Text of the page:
Family fears Disneyland misery after ten-week passport wait

Delays getting vital documents are costing would-be travellers thousands of pounds.

Family waiting ten weeks for passports face losing £3500 on dream trip to Disneyland Paris
Travel fears: The McCarthy family have booked a trip to Disneyland Paris.

Passport delays could cost a Scottish family thousands of pounds spent on a dream holiday to Disneyland for their six-year-old son.

Donna McCarthy and husband Jamie, who live in Halkirk, Caithness, forked out more than £3500 on travel, hotels and tickets, and hope to make the 12-and-a-half hour journey to get the Eurostar to Paris in two weeks’ time.

But it has been ten weeks since she applied to renew her passport and get a first one for son Blair, and she is swiftly losing hope they will arrive on time.

Would-be travellers across the UK are facing long delays to secure new travel documents amid a surge of applications as restrictions are lifted and post-Brexit rules come into force.

“At the time [I applied] it was a five-week wait,” Donna said. “We thought we would have plenty of time before we left. I have heard absolutely nothing.

“I’m happy to pay for an upgrade, but they’re not even giving me that option. I’m told they’ll call back and they never do.”

Donna was told to send the applications to Durham and Liverpool, and has been advised to visit Glasgow’s passport office if they haven’t arrived 48 hours before their departure date, but she fears it won’t be worth the risk.

“I can’t just jump in a car and go down,” she said. “We’re having to leave two days early to travel to the Eurostar, which is over the Queen’s Jubilee. Chances are they won’t even be open. Everyone will be turning up there begging for their passports.”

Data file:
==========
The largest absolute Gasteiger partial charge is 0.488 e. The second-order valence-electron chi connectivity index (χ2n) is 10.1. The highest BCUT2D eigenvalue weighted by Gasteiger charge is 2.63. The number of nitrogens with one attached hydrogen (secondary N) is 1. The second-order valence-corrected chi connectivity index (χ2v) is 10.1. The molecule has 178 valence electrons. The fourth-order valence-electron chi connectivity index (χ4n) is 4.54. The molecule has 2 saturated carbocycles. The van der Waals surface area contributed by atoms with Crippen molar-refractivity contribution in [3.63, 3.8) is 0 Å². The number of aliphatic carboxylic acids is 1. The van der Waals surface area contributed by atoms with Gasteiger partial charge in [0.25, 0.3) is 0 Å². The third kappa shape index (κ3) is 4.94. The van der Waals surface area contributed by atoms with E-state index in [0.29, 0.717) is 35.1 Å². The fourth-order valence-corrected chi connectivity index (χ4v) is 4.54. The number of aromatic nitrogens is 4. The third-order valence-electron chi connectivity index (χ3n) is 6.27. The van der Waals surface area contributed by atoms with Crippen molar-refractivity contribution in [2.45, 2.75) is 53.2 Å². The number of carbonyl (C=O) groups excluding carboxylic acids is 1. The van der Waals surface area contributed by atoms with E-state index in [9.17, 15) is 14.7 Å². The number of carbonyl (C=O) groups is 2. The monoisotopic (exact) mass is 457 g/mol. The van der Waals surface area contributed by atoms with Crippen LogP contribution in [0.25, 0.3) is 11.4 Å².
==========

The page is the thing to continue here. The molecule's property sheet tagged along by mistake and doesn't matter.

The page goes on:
Donna said young Blair was “obsessed” with his hero Lighting McQueen from Pixar film Cars and has been earning pocket money to buy merchandise at Disneyland.

“He’s been doing chores around the house, tidying his room and sweeping the floor at his gran’s,” she said.

“He’s really excited and we haven’t had the heart to tell him we might not get there. It’s heartbreaking.

“We’ll take him somewhere in the UK, but it’s a shame he might have to miss out. We’re left in limbo and we’re losing faith now.

“We can’t look forward to it because realistically we don’t know if we’re going. I think the stress will hit us harder as we are leaving in a fortnight.”

What’s causing delays?

Holidaymakers across the UK face losing their summer holidays, with some waiting months for new passports.

Hours waiting on helplines, queues outside passport offices and missed trips are being widely reported as officials grapple with a backlog of applications following Covid travel restrictions being lifted.

The government expects 9.5 million British passport applications to be dealt with in 2022 – 2.5 million more passports than usual. Covid restrictions on travel resulted in just four million applications in 2020 and five million in 2021.

Post-Brexit rules are also to blame. Passports must be valid for three months after the traveller plans to leave their EU destination. It must also have been issued less than ten years before the date they enter the country.

That means more people are applying for a new passport earlier than they would have if the UK was still in the EU.

Ellie was forced to wave off her family at the airport

Heartbroken mum watched family leave on holiday

A mum-of-two watched her husband and children fly off on holiday without her after being told her passport was no longer valid.

Ellie Hair, 33, arrived early at Glasgow Airport to jet off to Lanzarote with her son, Kiernan, and her six-year-old daughter Evie – their first holiday in five years.

But she was declined at check-in as her passport was over ten years old by just ten days, a rule applying to some EU countries.

She said: “I thought it was a joke at first but when I realised, the kids started crying. I was in total shock. We basically had to make a split-second decision and it was too much money to lose. It was totally devastating.”